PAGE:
“…have the discipline to confront the most brutal facts of your current reality, whatever they might be.” (Collins, 2001)
What if.. well-connected Academies within MATs have a unique opportunity to reduce organisational blindness and to bust silos? Gillian Tett, considers the impact of working in Silos, suggesting that:
“If we become blind creatures of habit our lives are poorer as a result.” (Tett, 2015)
There is significant value gained from leaders, teachers and wider staff moving between Academies within a MAT (permanently, seconded, temporarily or for reviews) that supports improvement and is a tangible element of deep collaboration. Importantly this supports Academies to learn from, evaluate, assimilate and adopt practices that are shown to have had impact in other Academies. Where fluidity of movement is high there is increasing alignment of practices across the MAT that can reduce the need for direct standardisation or imposition of practices. As MATs mature, this movement is increasingly strategic and increasingly extends through the organisation to balance resources and intervene to accelerate improvement. In a fragmented educational landscape this connection and collaboration afforded within a MAT allows for the removal of organisational blindness and a widened view that better informs improvement.
“Collaboration occurs when people work with others … to achieve a clearly understood and mutually beneficial, shared set of goals and outcomes that they could not achieve working by themselves.” (Sanaghan and Lohndorf, 2015)
What if.. Collaboration with purpose within MATs, particularly within networks is a key element for driving improvement? Collaboration is often only effective where it achieves a clear commitment and triggers action. Whilst it is typical for Principals to meet regularly within a MAT, deeper networks have a greater impact on middle leadership, teaching and the wider work of Academies. This is supported by John Kotter who describes the need to create duel operating systems, that maintain the hierarchy, whilst maintaining, cross-organisation groups that connect and innovate.
“The real challenge is to combine strong leadership and strong management and use each to balance each other.” (Kotter, 2014)
Subject networks provide a good example, particularly where these go beyond the sharing of effective practice, which can ultimately either be adopted, or otherwise admired and left behind in the room. In a MAT scenario such networks develop a profundity that lead to staff sharing best practice and also syllabi, planning and resources, as well as having Mock Exams that are marked, moderated and followed with examiner style feedback. Adam Grant (2014) highlighted the advantages of propagating and rewarding strategic-altruism within these networks that need to support and generate a culture that rewards strategic givers and giving.
“If you share your best ideas with your competition, it will stimulate you to keep inventing new ones in order to stay on the leading edge of innovation.” (Hargreaves, 2014)
What if.. growing Leadership Capital is a key catalyst for Academy improvement and central to deriving impact within a MAT and across the system? Whilst getting the right leaders on the bus is key, either internally or externally sourced, it is also important that leaders are in the right seats, at the right time. MATs enable the strategic movement, training and development of leaders that support accelerated improvement. The ability to develop, promote and second leaders and middle leaders between Academies provides the opportunity to balance skills and experience to intervene for the good of the wider community. As Fullan (2010) describes these leaders become influential change agents within the MAT.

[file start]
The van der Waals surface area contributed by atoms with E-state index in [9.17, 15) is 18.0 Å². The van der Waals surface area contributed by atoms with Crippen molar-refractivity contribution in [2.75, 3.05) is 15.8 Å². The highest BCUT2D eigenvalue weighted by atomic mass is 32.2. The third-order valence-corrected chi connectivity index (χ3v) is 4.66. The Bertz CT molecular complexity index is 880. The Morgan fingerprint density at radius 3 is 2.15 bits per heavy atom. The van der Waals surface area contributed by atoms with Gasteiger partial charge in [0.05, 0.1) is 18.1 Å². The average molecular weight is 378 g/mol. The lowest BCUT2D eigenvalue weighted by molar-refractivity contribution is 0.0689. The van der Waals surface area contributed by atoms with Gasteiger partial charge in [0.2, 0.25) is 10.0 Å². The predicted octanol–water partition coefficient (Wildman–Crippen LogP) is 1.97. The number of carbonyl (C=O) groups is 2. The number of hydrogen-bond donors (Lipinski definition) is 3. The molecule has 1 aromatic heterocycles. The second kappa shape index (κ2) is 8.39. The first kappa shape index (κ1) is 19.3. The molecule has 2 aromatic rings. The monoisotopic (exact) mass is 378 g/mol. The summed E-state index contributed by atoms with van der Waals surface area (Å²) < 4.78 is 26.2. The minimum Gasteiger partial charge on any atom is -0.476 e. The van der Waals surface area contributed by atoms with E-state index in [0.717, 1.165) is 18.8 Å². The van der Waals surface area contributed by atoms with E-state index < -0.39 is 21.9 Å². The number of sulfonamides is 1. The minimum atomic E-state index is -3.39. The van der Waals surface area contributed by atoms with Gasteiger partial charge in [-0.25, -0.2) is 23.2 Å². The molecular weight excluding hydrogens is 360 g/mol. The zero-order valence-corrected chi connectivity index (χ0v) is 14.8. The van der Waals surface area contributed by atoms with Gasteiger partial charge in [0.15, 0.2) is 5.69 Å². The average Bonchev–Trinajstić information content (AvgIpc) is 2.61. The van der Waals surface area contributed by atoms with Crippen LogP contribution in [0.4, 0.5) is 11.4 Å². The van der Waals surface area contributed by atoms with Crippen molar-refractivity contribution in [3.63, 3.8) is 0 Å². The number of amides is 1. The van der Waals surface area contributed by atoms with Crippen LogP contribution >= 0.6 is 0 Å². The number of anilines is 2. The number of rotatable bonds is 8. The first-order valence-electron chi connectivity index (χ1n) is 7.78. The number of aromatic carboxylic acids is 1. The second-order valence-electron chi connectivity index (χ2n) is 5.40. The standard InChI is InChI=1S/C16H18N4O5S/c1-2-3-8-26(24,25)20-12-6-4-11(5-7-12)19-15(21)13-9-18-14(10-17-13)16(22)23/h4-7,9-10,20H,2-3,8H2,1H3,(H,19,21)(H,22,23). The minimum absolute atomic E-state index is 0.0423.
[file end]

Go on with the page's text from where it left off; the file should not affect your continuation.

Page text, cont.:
“The fact is, most effective leaders want to make a contribution beyond their own borders….they are humble. But they want to learn more, and they want to think that they have something to offer that will benefit others…they make perfect change agents, because they push upwards and laterally.” (Fullan, 2010)
What if.. securing a deep and unswerving focus on effective Pedagogical leadership as central to turning the key educational flywheel of Academy improvement? It is this aspect that Academies and MATs need to be the “best in the world (at)” (Collins, 2001). This is an unswerving mission and drive that has the greatest leverage on outcomes and increasing the life chances of children. This is the standing item for all cross-MAT networks and groups.
What if.. strategic system leadership needs to intervene to secure improvement? In any MAT each Academy performs differently and will be progressing on their own improvement journey. Where performance is strong a level of earned autonomy provides a level of freedom to an Academy. However, where performance dips or where an Academy underperforms there is a need to impose strategies and approaches that are shown to be effective. With high trust within a MAT there is an opportunity for executive leadership, scrutiny, review and peer challenge to disrupt and provoke improvement. The best MATs use this to seek a self-improving system that delivers discernible difference.
“(when) Schools pull together and share their best ideas, while simultaneously employing peer pressure to achieve more for the sake of all students (and the whole community).” (Hargreaves et al. 2014)
What if.. for the system to become self-improving there is a need to scrutinise, evaluate and to pursue discernible difference on the things that matter? This type of leadership seeks to execute change and tell narratives of improvement that propagate the shared moral purpose, grows bright spots and secures alignment and improvement that raises standards across the MAT.